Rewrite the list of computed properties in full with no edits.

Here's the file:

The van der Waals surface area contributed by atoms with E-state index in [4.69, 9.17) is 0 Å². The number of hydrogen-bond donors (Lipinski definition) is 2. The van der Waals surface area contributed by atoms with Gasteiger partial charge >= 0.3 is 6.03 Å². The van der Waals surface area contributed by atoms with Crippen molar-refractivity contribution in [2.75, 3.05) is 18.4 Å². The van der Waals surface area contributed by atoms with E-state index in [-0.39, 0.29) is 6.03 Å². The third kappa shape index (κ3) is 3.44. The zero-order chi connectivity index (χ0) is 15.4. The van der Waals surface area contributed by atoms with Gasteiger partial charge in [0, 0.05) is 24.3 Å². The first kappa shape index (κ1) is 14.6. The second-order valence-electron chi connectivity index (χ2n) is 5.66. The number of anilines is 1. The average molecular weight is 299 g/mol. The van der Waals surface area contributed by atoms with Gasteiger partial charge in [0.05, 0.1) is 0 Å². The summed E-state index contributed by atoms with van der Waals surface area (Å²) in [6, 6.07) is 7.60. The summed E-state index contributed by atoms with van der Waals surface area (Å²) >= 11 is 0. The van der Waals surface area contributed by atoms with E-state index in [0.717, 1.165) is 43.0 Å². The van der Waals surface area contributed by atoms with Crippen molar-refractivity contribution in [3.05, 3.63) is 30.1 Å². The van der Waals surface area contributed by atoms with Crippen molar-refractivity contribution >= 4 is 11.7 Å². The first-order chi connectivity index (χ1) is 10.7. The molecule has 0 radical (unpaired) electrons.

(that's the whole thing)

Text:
The van der Waals surface area contributed by atoms with E-state index in [4.69, 9.17) is 0 Å². The number of hydrogen-bond donors (Lipinski definition) is 2. The van der Waals surface area contributed by atoms with Gasteiger partial charge >= 0.3 is 6.03 Å². The van der Waals surface area contributed by atoms with Crippen molar-refractivity contribution in [2.75, 3.05) is 18.4 Å². The van der Waals surface area contributed by atoms with E-state index in [-0.39, 0.29) is 6.03 Å². The third kappa shape index (κ3) is 3.44. The zero-order chi connectivity index (χ0) is 15.4. The van der Waals surface area contributed by atoms with Gasteiger partial charge in [0, 0.05) is 24.3 Å². The first kappa shape index (κ1) is 14.6. The second-order valence-electron chi connectivity index (χ2n) is 5.66. The number of anilines is 1. The average molecular weight is 299 g/mol. The van der Waals surface area contributed by atoms with Gasteiger partial charge in [0.05, 0.1) is 0 Å². The summed E-state index contributed by atoms with van der Waals surface area (Å²) in [6, 6.07) is 7.60. The summed E-state index contributed by atoms with van der Waals surface area (Å²) >= 11 is 0. The van der Waals surface area contributed by atoms with E-state index in [0.717, 1.165) is 43.0 Å². The van der Waals surface area contributed by atoms with Crippen molar-refractivity contribution in [3.05, 3.63) is 30.1 Å². The van der Waals surface area contributed by atoms with Crippen molar-refractivity contribution >= 4 is 11.7 Å². The first-order chi connectivity index (χ1) is 10.7. The molecule has 0 radical (unpaired) electrons.